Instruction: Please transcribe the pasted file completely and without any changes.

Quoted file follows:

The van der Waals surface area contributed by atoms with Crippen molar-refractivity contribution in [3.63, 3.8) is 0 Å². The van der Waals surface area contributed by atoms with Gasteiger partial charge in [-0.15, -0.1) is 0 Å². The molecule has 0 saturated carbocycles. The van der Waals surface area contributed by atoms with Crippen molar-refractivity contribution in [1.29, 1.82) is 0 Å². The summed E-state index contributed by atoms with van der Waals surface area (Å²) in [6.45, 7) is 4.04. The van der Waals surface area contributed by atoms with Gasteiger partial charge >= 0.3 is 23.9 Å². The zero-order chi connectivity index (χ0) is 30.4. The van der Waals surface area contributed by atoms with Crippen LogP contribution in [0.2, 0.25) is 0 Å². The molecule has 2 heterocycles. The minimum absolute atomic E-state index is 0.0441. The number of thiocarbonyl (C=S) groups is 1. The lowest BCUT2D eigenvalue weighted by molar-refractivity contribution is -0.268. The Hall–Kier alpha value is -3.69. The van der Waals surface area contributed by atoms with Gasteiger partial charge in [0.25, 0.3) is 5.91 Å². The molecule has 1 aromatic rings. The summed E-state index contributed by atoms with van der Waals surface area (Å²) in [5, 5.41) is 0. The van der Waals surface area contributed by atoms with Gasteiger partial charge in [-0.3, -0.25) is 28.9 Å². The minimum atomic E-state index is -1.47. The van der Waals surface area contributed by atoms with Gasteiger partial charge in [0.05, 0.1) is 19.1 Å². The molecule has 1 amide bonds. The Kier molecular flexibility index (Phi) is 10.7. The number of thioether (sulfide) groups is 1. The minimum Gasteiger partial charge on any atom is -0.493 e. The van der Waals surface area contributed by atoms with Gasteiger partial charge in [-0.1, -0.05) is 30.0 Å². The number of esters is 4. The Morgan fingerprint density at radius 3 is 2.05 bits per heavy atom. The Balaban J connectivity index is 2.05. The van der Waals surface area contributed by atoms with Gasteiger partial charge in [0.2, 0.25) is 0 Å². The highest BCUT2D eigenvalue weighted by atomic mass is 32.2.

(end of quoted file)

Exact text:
The van der Waals surface area contributed by atoms with Crippen molar-refractivity contribution in [3.63, 3.8) is 0 Å². The van der Waals surface area contributed by atoms with Gasteiger partial charge in [-0.15, -0.1) is 0 Å². The molecule has 0 saturated carbocycles. The van der Waals surface area contributed by atoms with Crippen molar-refractivity contribution in [1.29, 1.82) is 0 Å². The summed E-state index contributed by atoms with van der Waals surface area (Å²) in [6.45, 7) is 4.04. The van der Waals surface area contributed by atoms with Gasteiger partial charge >= 0.3 is 23.9 Å². The zero-order chi connectivity index (χ0) is 30.4. The van der Waals surface area contributed by atoms with Crippen LogP contribution in [0.2, 0.25) is 0 Å². The molecule has 2 heterocycles. The minimum absolute atomic E-state index is 0.0441. The number of thiocarbonyl (C=S) groups is 1. The lowest BCUT2D eigenvalue weighted by molar-refractivity contribution is -0.268. The Hall–Kier alpha value is -3.69. The van der Waals surface area contributed by atoms with Gasteiger partial charge in [0.25, 0.3) is 5.91 Å². The molecule has 1 aromatic rings. The summed E-state index contributed by atoms with van der Waals surface area (Å²) in [5, 5.41) is 0. The van der Waals surface area contributed by atoms with Gasteiger partial charge in [-0.3, -0.25) is 28.9 Å². The minimum atomic E-state index is -1.47. The van der Waals surface area contributed by atoms with Gasteiger partial charge in [0.05, 0.1) is 19.1 Å². The molecule has 1 amide bonds. The Kier molecular flexibility index (Phi) is 10.7. The number of thioether (sulfide) groups is 1. The minimum Gasteiger partial charge on any atom is -0.493 e. The van der Waals surface area contributed by atoms with Gasteiger partial charge in [-0.1, -0.05) is 30.0 Å². The number of esters is 4. The Morgan fingerprint density at radius 3 is 2.05 bits per heavy atom. The Balaban J connectivity index is 2.05. The van der Waals surface area contributed by atoms with Gasteiger partial charge in [0.2, 0.25) is 0 Å². The highest BCUT2D eigenvalue weighted by atomic mass is 32.2.